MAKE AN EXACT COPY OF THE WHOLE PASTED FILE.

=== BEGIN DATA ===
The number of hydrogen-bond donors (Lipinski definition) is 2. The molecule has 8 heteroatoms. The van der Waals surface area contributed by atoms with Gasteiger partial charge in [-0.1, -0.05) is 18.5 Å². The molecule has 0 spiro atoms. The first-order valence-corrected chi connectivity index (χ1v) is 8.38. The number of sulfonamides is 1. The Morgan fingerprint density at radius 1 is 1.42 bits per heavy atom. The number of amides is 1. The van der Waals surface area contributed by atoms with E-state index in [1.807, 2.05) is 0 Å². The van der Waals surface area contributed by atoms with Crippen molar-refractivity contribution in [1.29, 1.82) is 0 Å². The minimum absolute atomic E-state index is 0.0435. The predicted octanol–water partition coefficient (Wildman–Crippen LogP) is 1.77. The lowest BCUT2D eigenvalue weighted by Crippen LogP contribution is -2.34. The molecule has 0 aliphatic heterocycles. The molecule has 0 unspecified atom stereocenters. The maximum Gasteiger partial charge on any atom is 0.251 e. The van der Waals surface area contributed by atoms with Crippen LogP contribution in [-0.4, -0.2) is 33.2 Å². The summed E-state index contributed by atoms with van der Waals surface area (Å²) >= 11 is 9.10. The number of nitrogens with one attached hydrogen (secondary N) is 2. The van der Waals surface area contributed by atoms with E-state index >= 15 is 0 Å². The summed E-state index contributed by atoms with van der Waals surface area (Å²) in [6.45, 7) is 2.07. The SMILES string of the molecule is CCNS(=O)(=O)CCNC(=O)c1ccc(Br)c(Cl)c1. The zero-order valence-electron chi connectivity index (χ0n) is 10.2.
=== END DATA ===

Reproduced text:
The number of hydrogen-bond donors (Lipinski definition) is 2. The molecule has 8 heteroatoms. The van der Waals surface area contributed by atoms with Gasteiger partial charge in [-0.1, -0.05) is 18.5 Å². The molecule has 0 spiro atoms. The first-order valence-corrected chi connectivity index (χ1v) is 8.38. The number of sulfonamides is 1. The Morgan fingerprint density at radius 1 is 1.42 bits per heavy atom. The number of amides is 1. The van der Waals surface area contributed by atoms with E-state index in [1.807, 2.05) is 0 Å². The van der Waals surface area contributed by atoms with Crippen molar-refractivity contribution in [1.29, 1.82) is 0 Å². The minimum absolute atomic E-state index is 0.0435. The predicted octanol–water partition coefficient (Wildman–Crippen LogP) is 1.77. The lowest BCUT2D eigenvalue weighted by Crippen LogP contribution is -2.34. The molecule has 0 aliphatic heterocycles. The molecule has 0 unspecified atom stereocenters. The maximum Gasteiger partial charge on any atom is 0.251 e. The van der Waals surface area contributed by atoms with Crippen LogP contribution in [-0.4, -0.2) is 33.2 Å². The summed E-state index contributed by atoms with van der Waals surface area (Å²) >= 11 is 9.10. The number of nitrogens with one attached hydrogen (secondary N) is 2. The van der Waals surface area contributed by atoms with E-state index >= 15 is 0 Å². The summed E-state index contributed by atoms with van der Waals surface area (Å²) in [6.45, 7) is 2.07. The SMILES string of the molecule is CCNS(=O)(=O)CCNC(=O)c1ccc(Br)c(Cl)c1. The zero-order valence-electron chi connectivity index (χ0n) is 10.2.